Charting the Direction of your Waste Focus

Fruit-VegsAt this point, your waste reduction efforts could take several directions, depending on how invested you and your students are in the process and what seems feasible at your school. It is preferable for your students to feel success at a smaller goal than to try to take on a huge system and not get very far. You will have to gauge your school environment and what waste reduction measures have been undertaken in the past and are currently in place in order to choose the best path for your class (seeking their input, of course!) Potential next steps are listed below by increasing intensity.

  1. Use your classroom as a microcosm to study changing waste habits. Ask students to adhere to their habit recommendations (Lesson 2) and measure the waste generated by the classroom each week to determine if their changes are yielding measurable results. Use the opportunity to practice graphing data over time. Make improvements to classroom systems by improving waste container numbers, location and signage. Start collecting organic waste for a class worm-bin or someone’s home composting system. Add a re-use basket for collecting items a student no longer wants but are still useful.
  2. Educate the rest of the school on changing wasteful habits. Share what you learned from your classroom audit with the rest of the school community. Conduct a public awareness campaign to encourage more sustainable waste habits. This could involve quantifying waste in other classrooms, offices, or other areas your class would like to target. Use the results of measurements to encourage students to work towards a goal in waste reduction. Students could improve recycling collection (containers, signage and how it is collected) and develop contests for classrooms to compete as the biggest waste reducers (without just pitching their waste in hallway trash cans, of course).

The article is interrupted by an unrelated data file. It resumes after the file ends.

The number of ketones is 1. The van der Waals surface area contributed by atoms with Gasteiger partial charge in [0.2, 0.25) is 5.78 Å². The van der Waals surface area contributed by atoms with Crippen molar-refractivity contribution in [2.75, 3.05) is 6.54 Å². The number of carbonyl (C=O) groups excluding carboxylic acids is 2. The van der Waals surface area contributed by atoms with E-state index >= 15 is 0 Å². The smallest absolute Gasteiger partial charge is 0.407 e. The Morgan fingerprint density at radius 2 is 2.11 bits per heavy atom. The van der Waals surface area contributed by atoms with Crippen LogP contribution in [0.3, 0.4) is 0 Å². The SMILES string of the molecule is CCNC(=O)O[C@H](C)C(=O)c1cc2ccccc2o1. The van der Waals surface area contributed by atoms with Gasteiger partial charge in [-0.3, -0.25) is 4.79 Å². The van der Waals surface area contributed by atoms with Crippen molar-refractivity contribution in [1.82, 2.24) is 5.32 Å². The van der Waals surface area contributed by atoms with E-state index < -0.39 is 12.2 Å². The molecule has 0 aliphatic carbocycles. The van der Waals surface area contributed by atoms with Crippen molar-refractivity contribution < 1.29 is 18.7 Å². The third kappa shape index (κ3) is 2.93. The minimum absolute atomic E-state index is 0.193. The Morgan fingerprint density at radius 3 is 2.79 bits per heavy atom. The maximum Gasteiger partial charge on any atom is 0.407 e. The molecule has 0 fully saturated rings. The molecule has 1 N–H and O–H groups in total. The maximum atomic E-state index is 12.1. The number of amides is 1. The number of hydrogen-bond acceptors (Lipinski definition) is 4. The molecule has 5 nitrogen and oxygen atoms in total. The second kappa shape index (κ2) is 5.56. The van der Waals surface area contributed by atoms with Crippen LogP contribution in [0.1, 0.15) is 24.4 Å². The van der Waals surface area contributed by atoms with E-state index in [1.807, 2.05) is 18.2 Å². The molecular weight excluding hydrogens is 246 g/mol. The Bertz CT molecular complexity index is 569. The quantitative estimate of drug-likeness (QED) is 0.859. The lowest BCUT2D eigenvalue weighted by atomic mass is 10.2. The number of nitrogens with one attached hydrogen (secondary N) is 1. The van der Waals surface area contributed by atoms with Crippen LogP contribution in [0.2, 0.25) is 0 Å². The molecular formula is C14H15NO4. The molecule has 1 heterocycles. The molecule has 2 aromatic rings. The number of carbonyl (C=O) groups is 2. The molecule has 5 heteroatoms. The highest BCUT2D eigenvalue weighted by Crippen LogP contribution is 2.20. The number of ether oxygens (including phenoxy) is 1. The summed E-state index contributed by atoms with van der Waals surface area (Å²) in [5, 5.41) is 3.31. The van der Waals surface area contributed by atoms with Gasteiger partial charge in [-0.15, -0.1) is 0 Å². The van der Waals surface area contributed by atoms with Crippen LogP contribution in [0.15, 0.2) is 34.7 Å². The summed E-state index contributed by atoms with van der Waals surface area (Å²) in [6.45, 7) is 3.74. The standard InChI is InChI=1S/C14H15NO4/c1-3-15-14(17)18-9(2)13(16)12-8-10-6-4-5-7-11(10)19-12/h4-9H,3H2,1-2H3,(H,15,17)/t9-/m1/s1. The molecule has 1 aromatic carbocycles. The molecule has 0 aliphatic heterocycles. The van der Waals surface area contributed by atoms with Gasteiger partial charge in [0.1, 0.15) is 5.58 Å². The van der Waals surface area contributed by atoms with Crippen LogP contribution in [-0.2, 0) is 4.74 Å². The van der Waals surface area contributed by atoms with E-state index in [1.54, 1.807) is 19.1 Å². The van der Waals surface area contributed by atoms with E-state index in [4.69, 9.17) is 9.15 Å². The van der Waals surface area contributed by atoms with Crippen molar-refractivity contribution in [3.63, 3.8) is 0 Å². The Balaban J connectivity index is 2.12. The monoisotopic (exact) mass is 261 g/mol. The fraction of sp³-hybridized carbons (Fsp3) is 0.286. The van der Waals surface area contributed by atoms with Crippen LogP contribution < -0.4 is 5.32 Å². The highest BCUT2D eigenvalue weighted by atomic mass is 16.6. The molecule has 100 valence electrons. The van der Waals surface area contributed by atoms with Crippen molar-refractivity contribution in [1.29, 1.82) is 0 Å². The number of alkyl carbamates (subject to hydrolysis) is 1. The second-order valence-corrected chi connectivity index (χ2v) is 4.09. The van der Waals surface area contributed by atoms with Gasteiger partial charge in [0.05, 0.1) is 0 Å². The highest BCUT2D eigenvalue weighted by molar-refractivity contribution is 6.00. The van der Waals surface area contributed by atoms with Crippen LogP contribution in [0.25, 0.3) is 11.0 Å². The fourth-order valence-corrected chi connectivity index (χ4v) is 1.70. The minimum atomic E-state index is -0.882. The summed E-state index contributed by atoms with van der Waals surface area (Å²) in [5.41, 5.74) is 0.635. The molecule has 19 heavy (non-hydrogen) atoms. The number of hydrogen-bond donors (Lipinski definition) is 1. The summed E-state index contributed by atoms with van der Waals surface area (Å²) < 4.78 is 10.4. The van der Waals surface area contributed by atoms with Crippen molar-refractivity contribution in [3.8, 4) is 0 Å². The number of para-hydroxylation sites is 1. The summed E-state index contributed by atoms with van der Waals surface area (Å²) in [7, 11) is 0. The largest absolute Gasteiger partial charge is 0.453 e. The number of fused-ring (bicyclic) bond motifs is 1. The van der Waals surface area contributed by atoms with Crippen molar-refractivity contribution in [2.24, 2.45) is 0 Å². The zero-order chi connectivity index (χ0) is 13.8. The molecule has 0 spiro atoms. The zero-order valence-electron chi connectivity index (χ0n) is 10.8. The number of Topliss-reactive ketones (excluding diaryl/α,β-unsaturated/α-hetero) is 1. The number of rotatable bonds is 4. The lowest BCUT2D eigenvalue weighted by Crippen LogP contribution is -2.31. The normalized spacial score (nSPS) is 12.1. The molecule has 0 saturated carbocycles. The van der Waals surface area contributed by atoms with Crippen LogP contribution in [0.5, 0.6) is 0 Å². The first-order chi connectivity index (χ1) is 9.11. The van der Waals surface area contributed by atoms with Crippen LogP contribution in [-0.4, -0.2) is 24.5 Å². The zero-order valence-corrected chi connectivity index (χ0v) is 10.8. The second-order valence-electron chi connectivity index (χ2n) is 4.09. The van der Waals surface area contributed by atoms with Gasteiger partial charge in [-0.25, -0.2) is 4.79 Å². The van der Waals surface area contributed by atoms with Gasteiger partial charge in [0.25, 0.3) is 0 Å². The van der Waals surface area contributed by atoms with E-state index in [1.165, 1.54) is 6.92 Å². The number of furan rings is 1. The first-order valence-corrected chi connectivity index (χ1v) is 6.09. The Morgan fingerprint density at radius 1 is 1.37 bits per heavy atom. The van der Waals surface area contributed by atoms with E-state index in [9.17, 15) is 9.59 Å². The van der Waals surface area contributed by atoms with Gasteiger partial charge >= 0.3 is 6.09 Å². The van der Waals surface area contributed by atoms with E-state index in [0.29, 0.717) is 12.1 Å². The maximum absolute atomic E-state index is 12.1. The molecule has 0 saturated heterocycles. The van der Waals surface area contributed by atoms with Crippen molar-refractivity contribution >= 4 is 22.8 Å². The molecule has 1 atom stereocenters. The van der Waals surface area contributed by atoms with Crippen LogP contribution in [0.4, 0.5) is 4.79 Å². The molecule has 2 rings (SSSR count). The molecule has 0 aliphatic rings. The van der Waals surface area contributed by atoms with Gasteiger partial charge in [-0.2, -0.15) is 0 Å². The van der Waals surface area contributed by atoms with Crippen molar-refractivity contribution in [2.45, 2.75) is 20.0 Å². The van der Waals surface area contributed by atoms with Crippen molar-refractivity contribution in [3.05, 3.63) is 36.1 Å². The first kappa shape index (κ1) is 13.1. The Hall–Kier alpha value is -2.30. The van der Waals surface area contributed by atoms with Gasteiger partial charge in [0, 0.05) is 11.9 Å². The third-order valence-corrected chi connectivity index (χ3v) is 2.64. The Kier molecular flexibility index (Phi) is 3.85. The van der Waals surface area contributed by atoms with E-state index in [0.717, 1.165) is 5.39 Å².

3. Conduct a School-wide Waste Audit to quantify the waste generated by the entire school. This is an intensive, slightly stinky process, but the course to take if your class is committed to radically improving the school’s waste profile. See lessons 3, 4 and 5 for details on conducting the waste audit, learning more about the logistics of changing institutional waste infrastructure, and developing an action plan.

All of these courses of action are eligible for Sustainability Action Grant funding. Feel free to ask if you need more specific lesson ideas for options 1 or 2.

For training in establishing and running a compost system at your school, whether it be a classroom worm bin or an outdoor composting system, contact the Green Learning Station program manager at 513.221.0981 or

Additional resources for school composting and waste management can be found at:

There are tons of similar resources available online if you search for school composting or recycling.

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